The meeting had been called to discuss a Technique. Strictly speaking, techniques serve external ends, and this was no exception. Alasdair MacIntyre wrote in 1981 that participants in the dominant culture avoid evaluating ends, knowing only how to reason about means. Over Three decades later, we have overcome such thinking, having now figured out how to avoid evaluating means as well. It is so simple. We just designate them "best practices." Like any good candidate for a term with mesmeric force, this one has long outlived its roots, which no doubt fed in a soil of rigor, scientific study, and dedication to efficiency.
So, the people came together to discuss the Technique, which they were sure was a Best Practice, well designed to achieve its Ends. But it turns out that the attendees also had ends of their own.
After long discussion, a young woman offered a contribution. She was frustrated with the Technique, she said. She had never been wholly satisfied with her attempts to implement it, and she felt that perhaps it did not serve its Ends very well.
An older man volunteered a reply, in a congenial tone. "Do not worry, Young Woman. After years of implementing the Technique, I too have had frustrations. You must have confidence that, in time, and with practice, your use of the Technique will improve."
The young woman failed to switch codes. As a result, two people did not achieve their ends.
Hers included: (1) arguing that the Technique should itself be questioned, or perhaps even abandoned, and (2) accomplishing (1) without offending her colleagues. She succeeded with the second part of (2) but only at the expense of failing completely with (1). Although she had said that the Technique might not serve its ends, her senior colleague had fixated on her expressions of frustration and humility, and he had assumed that she was in distress, asking for help.
His ends included (1) helping a junior colleague in an empathetic way, and, presumably, (2) not sounding condescending. His is the tragic case: he failed in both.
It was at some point in graduate school that I realized that I spoke in a code that my male peers did not understand. Any expression of self-doubt, or hesitation, or polite demurring--they took to be expressions of incompetence or ignorance. Few of these men were jerks. They just had never learned the code that women use so naturally (though it be our second nature) with one another. And to be fair, we didn't know their code either. We assumed that their expressions of self-confidence were signs of insufferable arrogance, when they were more likely just moves in an intricate game.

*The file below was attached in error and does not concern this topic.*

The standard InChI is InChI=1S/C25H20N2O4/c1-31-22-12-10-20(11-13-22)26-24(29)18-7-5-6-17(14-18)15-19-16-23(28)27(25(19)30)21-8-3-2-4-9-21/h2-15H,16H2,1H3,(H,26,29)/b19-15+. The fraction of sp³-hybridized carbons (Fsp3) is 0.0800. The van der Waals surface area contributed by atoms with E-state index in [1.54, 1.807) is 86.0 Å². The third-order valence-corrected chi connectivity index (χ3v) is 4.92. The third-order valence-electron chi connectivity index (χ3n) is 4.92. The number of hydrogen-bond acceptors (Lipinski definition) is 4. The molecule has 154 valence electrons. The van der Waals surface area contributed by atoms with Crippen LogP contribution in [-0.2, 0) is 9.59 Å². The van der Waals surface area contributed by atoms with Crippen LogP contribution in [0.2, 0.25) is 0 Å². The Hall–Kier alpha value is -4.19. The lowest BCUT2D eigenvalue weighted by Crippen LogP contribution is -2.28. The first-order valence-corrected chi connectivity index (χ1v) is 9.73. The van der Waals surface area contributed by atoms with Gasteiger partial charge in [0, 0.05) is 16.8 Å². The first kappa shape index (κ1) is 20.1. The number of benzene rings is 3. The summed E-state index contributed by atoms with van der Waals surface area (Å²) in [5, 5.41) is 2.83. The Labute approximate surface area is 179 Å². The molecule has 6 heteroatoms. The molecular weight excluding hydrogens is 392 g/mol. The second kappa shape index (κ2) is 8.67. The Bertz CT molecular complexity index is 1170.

At the peak of my frustration over the obstacles meeting women in a male-dominated field, I was advised repeatedly not to write about such things--at least not yet. And I sympathized with the advice. Not only did I see the ways in which such writing might keep me from being "taken seriously," I agreed with Simone de Beauvoir that the topic of women can be irritating, especially to women.
But watching interactions that resemble my friend's familiar fable have convinced me: charity requires speaking out about such things. Otherwise these poor people will never understand, will remain forever blind, will never achieve even the noblest of ends.
If women are to play the game with those who cannot hear us, we must, at least in limited contexts, learn to codeswitch, even if I much prefer the gentler tenor of our own code. But many men can and truly want to hear us. To effect this end, the codes cannot remain secret, and women cannot remain silent about themselves. Understanding silence, after all, itself requires immersion in the most advanced of codes. It is often too much to ask.